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Lonely in the Time of Coronavirus? These Ideas Might Help.

This is an unprecedented time. With the spread of COVID-19 — the new viral strain in the coronavirus family that affects the lungs and respiratory system — we’re all unsure of what will happen next. However, what’s become clear is that we all need to be practicing social distancing to decrease the exponential spread of this virus and flatten the exponential curve.

Even if you aren’t high risk, you likely know someone who is, and it’s hard to know for sure when you have the virus — it can take about a week before an infected person starts to experience symptoms. As much as possible, everyone needs to be staying home.

But what about when the loneliness starts to take over? How can we stay connected when we’re all by ourselves? This is difficult for everyone, especially for some with mental health challenges (though it could also be ideal for others!) or if you are a single person living alone. Here are some ideas to make it through the next few weeks as we all keep to ourselves.

1. Connect with your loved ones on the phone.

Talk on the phone or have a video chat with a friend or family member. Most chat platforms now allow group chat for free.

2. Play a board game over video chat.

Imaginiff is a good group game that only one person has to have, same with Scattegories or trivia, which could accommodate two or more players. Utilizing an online platform like Board Game Arena is another idea as well. Share other game ideas in the comments!

3. Make art and share it online.

The Antisocial Art Show, started by the artistic director of Airigami, Kelly Cheatle, is helping people share the art they’re working on online, no matter what it is or how good it is! You can use the hashtag #antisocialartshow to get your work featured.

For anyone who needs daily motivation, art blog The Jealous Curator started a 30-day art challenge for artists who want to try and create something every day.

4. Give your neighbor a postcard.

From the same people bringing you the Antisocial Art Show, these printable postcards can help you offer support to anyone in your neighborhood who might need it. Download them here.

5. Watch a show “together.”

Streaming tools like TwoSeven allow you to watch videos with loved ones — even when you’re not in the same room. With automatic synchronization, live-chat and video cams, it’s a fun way to connect with others while you binge shows.

6. Host a virtual book club with a video chatting platform.

It’s a great time to catch up on your reading. And yes, the Quarantine Book Club is a thing.

7. Have a virtual dance party!

You, some loved ones, a video chat platform and a Spotify playlist is all you need. Plus, you can join the doctors who are doing the “coronavirus dance challenge” to keep their patients’ spirits lifted!

8. Register for an upcoming webinar or virtual conference.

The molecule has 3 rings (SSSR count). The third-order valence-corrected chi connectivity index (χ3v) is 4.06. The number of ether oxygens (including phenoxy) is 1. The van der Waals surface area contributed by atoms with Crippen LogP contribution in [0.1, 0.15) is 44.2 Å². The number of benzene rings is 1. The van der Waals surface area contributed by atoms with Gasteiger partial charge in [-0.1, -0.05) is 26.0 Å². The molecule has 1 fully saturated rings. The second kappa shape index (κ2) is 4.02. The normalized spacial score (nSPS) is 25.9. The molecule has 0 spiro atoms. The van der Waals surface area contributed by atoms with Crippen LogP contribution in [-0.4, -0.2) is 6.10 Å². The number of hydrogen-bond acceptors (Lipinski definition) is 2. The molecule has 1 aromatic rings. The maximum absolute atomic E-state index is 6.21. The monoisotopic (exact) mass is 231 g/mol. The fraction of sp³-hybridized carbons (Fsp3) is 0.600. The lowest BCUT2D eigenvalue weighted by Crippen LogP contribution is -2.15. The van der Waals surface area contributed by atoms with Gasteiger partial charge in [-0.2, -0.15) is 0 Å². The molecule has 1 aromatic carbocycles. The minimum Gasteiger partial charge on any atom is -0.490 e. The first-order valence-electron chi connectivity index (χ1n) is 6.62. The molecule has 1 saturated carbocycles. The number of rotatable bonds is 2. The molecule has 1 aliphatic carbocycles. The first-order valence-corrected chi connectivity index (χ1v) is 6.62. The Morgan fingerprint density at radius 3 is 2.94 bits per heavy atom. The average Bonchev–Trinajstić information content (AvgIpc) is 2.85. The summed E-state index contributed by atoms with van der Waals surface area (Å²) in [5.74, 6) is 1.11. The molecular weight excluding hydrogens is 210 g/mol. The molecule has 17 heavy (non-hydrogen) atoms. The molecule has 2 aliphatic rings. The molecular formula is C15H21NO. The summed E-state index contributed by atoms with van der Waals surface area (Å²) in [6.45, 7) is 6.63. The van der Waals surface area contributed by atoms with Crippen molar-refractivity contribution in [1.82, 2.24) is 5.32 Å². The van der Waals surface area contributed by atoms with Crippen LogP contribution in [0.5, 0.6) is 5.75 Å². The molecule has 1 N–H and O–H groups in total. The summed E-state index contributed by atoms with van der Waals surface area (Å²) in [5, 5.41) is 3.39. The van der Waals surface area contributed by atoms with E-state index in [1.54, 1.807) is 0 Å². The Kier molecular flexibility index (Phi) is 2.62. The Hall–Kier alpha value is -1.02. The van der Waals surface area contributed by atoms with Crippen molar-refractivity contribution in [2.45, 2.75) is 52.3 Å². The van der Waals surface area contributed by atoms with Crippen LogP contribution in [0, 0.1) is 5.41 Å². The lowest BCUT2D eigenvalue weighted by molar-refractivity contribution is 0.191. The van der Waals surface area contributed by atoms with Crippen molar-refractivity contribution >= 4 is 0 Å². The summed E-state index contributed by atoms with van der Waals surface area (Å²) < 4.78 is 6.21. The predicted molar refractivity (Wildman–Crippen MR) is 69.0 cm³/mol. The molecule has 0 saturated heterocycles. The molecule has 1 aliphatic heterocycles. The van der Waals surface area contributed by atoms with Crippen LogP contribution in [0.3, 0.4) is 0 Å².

Pick a topic you’re interested in and search Google or social media to find something that intrigues you. You can can also check out this page to see events hosted by The Mighty.

10. Game with others — or by yourself. 

Are you into gaming but not usually a group gamer? Check out Steam to see if there are any free or inexpensive games you might like. The revival of Runescape has cultivated community for thousands around the world, for example.

11. Utilize social media.

Social media can be a great way to connect with others — but remember to give yourself breaks and try not to get overwhelmed by the updates.

 

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Hey, friend. ❤️ Sending you this little letter from @secondsapart to remind you that this Mighty community is here for you whenever you need us. ••• “Send this to someone to needs to hear it – do you feel alone currently?” ••• ????P.S. If you ever need some extra support, you’re always welcome to #CheckInWithMe on The Mighty. ••• #MightyTogether #quote #QOOTD #mentalhealth #mentalhealthsupport #mentalhealthjourney #chronicillness #spoonie #spooniecommunity #strongertogether #leanonme #chronicallyill #raredisease #disability #chronicillnesswarrior #mentalhealthwarrior #healthadvocacy #chronicfatigue #disability #themightysite #mentalhealthday #hereforyou

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12. Sit on your porch and talk to neighbors who are also outside.

It’s OK to spend time outside. If you have a porch, maybe chat with someone you don’t normally chat with — from a safe six-foot distance.

13. Check out long distance relationship and mental health groups.

This Reddit page office advice and insights for people in long distance relationships — and it could help you out here. And of course, visit The Mighty for more ideas, since many folks have to practice social distancing on the regular.

Do you have any other ideas? Share as a comment or a Thought!

Concerned about coronavirus? Stay safe using the tips from these articles:

Getty image via nadia_bormotova